Indians accuse Pakistan of encouraging the Kashmir violence, and even supporting it with money and weapons. There’s little doubt that the accusations are true. After all, Pakistan’s Inter-Services Intelligence (ISI) organization has funded terrorist groups that have attacked targets in both India and Pakistan.
And now an opinion writer is blaming China:
While the Chinese claim to have been miffed over the Dalai Lama’s visit to Tawang and Arunachal Pradesh, and have now given Chinese names to places in that state to buttress their territorial claims, the reality is that the dragon is keen to have the status quo changed in Jammu & Kashmir too. Reason: large parts of Pakistan-occupied Kashmir are critical to its new China-Pakistan Economic Corridor (CPEC), including land access to Gwadar port in Balochistan.
Without the covert Chinese go-ahead to Pakistani aims in J&K, it is doubtful if an economically and politically isolated country would have dared change the game in Kashmir Valley. Here’s what’s new in this round of bloodletting in the Valley…
China may not be overtly keen to promote Pakistan-based jihadis who may well end up becoming a headache in its own Xinjiang province, where the Muslim Uighurs are restive. But one thing is certain: it appears to have decided to prop up the Pakistani deep state, both to further its own economic interests, and as a way of containing India.
Chinese pressure on Pakistan to declare Gilgit-Baltistan as its fifth province is key to legalizing its highway to Gwadar, which passes through this area. China has decided that a strong Pakistan is in its interests – and this has negative consequences for India, especially in terms of Pakistan’s Kashmir policy.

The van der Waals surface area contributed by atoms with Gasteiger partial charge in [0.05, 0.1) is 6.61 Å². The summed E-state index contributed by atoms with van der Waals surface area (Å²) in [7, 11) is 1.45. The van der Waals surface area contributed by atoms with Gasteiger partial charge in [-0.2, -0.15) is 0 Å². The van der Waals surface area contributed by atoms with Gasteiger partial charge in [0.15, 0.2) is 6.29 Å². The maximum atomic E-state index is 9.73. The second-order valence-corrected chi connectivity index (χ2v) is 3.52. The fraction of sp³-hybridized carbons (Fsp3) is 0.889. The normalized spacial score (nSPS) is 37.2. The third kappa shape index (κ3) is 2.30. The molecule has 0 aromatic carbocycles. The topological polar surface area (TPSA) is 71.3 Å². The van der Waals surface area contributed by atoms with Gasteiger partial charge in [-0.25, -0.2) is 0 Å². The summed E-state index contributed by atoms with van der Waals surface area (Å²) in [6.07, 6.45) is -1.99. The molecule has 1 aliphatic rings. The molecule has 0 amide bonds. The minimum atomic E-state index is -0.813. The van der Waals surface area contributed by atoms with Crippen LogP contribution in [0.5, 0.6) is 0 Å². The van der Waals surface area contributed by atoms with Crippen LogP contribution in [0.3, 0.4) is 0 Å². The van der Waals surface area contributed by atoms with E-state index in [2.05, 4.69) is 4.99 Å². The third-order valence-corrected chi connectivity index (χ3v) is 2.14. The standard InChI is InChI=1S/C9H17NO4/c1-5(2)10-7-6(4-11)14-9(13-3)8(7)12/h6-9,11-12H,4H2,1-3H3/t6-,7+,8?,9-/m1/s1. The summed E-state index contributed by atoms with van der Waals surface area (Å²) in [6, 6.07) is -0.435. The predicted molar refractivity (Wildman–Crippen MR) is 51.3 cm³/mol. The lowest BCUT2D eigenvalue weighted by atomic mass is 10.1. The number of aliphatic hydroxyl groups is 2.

It is very likely that this accusation is true as well. After all, China is building artificial islands in the South China Sea, and using its vast military power to threaten regions belonging to Vietnam, the Philippines, Japan and India. So China wouldn’t hesitate to subvert Kashmir for its own imagined benefit.
The problem is that while these accusations are true, they make no difference. Pakistan, and probably China, have been subverting Kashmir for years, but it had only a transient effect until the last year. What is changed is that the younger generations, with little fear of a new war, are driving the violence. The growing violence in Kashmir is leading to all-out war, and it won’t be stopped.
One Indian editorial writer is claiming that the problems in Kashmir can be solved and that there are three solutions:
- Deport the Muslim separatists from Kashmir Valley.
- Be tough with stone-pelting mobs, but use non-lethal force.
- Keep existing promises on distributing funds for flood relief, investing in the Valley and rehabilitating Pandits.
Of course, these “solutions” are completely delusional, though it’s good to have them listed. I do wonder if these solutions might have been effective if they had been adopted wholeheartedly starting in the 1970s. At any rate, it’s way too late now.
Furthermore, with Kashmiri students being harassed and beaten in colleges far away from Kashmir, we’re seeing the Kashmir violence begin to spread to other parts of India. This is a new development, and it portends more and more violence this summer.
As I’ve been writing for years, Generational Dynamics predicts that in the approaching Clash of Civilizations world war, and that China, Pakistan and the Sunni Muslim countries will be pitted against the US, India, Russia and Iran. Times of India and BBC and Daily O (India)
- Dalai Lama to visit region of northeast India claimed by China (03-Apr-2017)
- Massive China-Pakistan CPEC energy project said to end energy crisis ‘soon’ (23-Mar-2017)
- China extends its military buildup with Pakistan (27-Apr-2015)
- India’s Narendra Modi threatens to divert water from Pakistan to India’s farmers (03-Dec-2016)
- Generational history of cow protection in India and Hinduism (07-Aug-2016)
KEYS: Generational Dynamics, India, Kashmir, Rajasthan University, Rawal Institute of Technology, Rajnath Singh, Pakistan, Nafees Zakaria, China